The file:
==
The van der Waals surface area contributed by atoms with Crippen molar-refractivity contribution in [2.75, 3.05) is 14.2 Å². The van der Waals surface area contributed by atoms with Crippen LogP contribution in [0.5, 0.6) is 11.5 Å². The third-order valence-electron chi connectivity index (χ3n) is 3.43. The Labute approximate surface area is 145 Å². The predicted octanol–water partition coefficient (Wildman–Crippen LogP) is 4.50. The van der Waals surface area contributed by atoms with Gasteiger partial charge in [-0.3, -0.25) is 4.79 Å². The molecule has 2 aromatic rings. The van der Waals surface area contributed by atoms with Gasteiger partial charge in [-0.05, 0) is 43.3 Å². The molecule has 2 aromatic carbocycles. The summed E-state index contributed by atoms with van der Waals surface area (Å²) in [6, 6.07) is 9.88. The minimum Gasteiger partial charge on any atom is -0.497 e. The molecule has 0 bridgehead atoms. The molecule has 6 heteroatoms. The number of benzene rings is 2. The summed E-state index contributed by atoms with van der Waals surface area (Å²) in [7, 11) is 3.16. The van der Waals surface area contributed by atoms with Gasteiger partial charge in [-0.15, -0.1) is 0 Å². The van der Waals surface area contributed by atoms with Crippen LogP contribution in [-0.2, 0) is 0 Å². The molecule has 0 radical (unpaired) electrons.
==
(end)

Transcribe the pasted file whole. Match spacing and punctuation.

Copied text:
The van der Waals surface area contributed by atoms with Crippen molar-refractivity contribution in [2.75, 3.05) is 14.2 Å². The van der Waals surface area contributed by atoms with Crippen LogP contribution in [0.5, 0.6) is 11.5 Å². The third-order valence-electron chi connectivity index (χ3n) is 3.43. The Labute approximate surface area is 145 Å². The predicted octanol–water partition coefficient (Wildman–Crippen LogP) is 4.50. The van der Waals surface area contributed by atoms with Gasteiger partial charge in [-0.3, -0.25) is 4.79 Å². The molecule has 2 aromatic rings. The van der Waals surface area contributed by atoms with Gasteiger partial charge in [-0.05, 0) is 43.3 Å². The molecule has 2 aromatic carbocycles. The summed E-state index contributed by atoms with van der Waals surface area (Å²) in [6, 6.07) is 9.88. The minimum Gasteiger partial charge on any atom is -0.497 e. The molecule has 0 bridgehead atoms. The molecule has 6 heteroatoms. The number of benzene rings is 2. The summed E-state index contributed by atoms with van der Waals surface area (Å²) in [7, 11) is 3.16. The van der Waals surface area contributed by atoms with Gasteiger partial charge in [-0.15, -0.1) is 0 Å². The van der Waals surface area contributed by atoms with Crippen LogP contribution in [-0.2, 0) is 0 Å². The molecule has 0 radical (unpaired) electrons.